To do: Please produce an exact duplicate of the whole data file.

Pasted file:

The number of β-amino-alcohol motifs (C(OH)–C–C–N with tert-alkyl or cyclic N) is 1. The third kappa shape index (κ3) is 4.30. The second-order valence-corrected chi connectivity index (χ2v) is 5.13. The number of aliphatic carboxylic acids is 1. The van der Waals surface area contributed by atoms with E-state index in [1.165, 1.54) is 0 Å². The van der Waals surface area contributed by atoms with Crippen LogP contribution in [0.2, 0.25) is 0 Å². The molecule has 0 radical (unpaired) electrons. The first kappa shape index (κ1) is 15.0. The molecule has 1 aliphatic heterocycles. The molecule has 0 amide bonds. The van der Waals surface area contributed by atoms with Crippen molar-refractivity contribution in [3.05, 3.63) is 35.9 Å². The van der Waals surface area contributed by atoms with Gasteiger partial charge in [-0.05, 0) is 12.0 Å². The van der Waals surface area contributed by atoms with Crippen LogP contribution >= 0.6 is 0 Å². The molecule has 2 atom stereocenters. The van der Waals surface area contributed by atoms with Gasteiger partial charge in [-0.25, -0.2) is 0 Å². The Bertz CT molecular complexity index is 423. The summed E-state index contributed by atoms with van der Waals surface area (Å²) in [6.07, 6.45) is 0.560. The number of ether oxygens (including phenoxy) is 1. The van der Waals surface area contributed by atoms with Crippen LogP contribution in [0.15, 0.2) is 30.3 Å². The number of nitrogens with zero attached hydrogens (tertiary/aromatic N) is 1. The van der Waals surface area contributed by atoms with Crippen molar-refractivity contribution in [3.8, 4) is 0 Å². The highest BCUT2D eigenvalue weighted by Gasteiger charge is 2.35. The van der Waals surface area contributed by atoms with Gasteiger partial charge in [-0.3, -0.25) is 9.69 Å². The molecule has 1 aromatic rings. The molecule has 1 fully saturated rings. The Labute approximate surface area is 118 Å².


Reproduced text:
The number of β-amino-alcohol motifs (C(OH)–C–C–N with tert-alkyl or cyclic N) is 1. The third kappa shape index (κ3) is 4.30. The second-order valence-corrected chi connectivity index (χ2v) is 5.13. The number of aliphatic carboxylic acids is 1. The van der Waals surface area contributed by atoms with E-state index in [1.165, 1.54) is 0 Å². The van der Waals surface area contributed by atoms with Crippen LogP contribution in [0.2, 0.25) is 0 Å². The molecule has 0 radical (unpaired) electrons. The first kappa shape index (κ1) is 15.0. The molecule has 1 aliphatic heterocycles. The molecule has 0 amide bonds. The van der Waals surface area contributed by atoms with Crippen molar-refractivity contribution in [3.05, 3.63) is 35.9 Å². The van der Waals surface area contributed by atoms with Gasteiger partial charge in [-0.05, 0) is 12.0 Å². The van der Waals surface area contributed by atoms with Crippen LogP contribution >= 0.6 is 0 Å². The molecule has 2 atom stereocenters. The van der Waals surface area contributed by atoms with Gasteiger partial charge in [-0.25, -0.2) is 0 Å². The Bertz CT molecular complexity index is 423. The summed E-state index contributed by atoms with van der Waals surface area (Å²) in [6.07, 6.45) is 0.560. The number of ether oxygens (including phenoxy) is 1. The van der Waals surface area contributed by atoms with Crippen LogP contribution in [0.15, 0.2) is 30.3 Å². The number of nitrogens with zero attached hydrogens (tertiary/aromatic N) is 1. The van der Waals surface area contributed by atoms with Crippen molar-refractivity contribution in [3.8, 4) is 0 Å². The highest BCUT2D eigenvalue weighted by Gasteiger charge is 2.35. The van der Waals surface area contributed by atoms with Gasteiger partial charge in [-0.3, -0.25) is 9.69 Å². The molecule has 1 aromatic rings. The molecule has 1 fully saturated rings. The Labute approximate surface area is 118 Å².